AnanthaP 02-14-2013 07:45 PM

Quote:

The weakest point with the USB stick is physical. Always insert and remove it carefully. If you bend it and the case isn't too strong, you may strain the joint between the plug and the circuit board and eventually the little soldered joints may fail.

I also had a corrupted filing system a couple of times when I was still using them as bought. Now I've formatted them as ext2, they behave. (I hope that won't be a case of famous last words!)
Some good points.

OK

jefro 02-14-2013 08:53 PM

I doubt even vacuum sealing a cd would help it, never seen a test on that. The chemicals in the plastic may actually harm the disk more than common air. The process on a cd recordable is chemical.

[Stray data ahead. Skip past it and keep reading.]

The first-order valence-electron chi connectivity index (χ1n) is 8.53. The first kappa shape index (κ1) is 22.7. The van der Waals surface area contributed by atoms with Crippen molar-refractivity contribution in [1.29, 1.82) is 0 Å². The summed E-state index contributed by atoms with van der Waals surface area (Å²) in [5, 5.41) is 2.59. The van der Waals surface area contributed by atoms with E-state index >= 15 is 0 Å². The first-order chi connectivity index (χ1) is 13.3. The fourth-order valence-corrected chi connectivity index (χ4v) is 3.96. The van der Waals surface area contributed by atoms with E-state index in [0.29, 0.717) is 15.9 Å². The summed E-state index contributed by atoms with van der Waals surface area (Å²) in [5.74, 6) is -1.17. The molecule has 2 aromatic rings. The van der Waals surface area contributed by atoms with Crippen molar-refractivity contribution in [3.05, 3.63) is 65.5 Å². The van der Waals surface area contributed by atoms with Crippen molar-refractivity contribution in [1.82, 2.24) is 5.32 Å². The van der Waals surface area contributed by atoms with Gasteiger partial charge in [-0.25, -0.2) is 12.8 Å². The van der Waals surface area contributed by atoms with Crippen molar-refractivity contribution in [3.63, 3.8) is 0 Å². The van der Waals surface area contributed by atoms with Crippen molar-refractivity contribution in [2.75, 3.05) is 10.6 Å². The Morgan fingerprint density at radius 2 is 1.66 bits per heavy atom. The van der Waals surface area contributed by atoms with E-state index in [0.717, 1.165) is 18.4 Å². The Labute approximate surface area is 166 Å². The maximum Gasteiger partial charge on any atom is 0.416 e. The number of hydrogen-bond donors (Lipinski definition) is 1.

If you could "press" a real cd then you might keep it for 30 years or so. Then the problem would be like the Winchester drives or Berneuli (sp) drives.

A real enterprise level device is the only way to go. A raid nas device or such. Then is no ruggedized usb flash that I'd use for backups. I do have a mil-spec usb hard drive but it is only good for something like 4 foot drops.

frankbell 02-14-2013 08:57 PM

Stuff breaks.

That being said, whenever a piece of hardware breaks or wears out, you could say it does so "unexpectedly." Same goes true for the radiator on my truck, which I had to replace a few weeks ago.

I have a thumb drive and an external USB HDD that have both been going for over five years. If they break, I'll be disappointed, but, really, as my old mechanic used to say, "They won't owe me a dime."

I couldn't back up my radiator to external media, but I can back up the contents of my USB drives, and I do, regularly.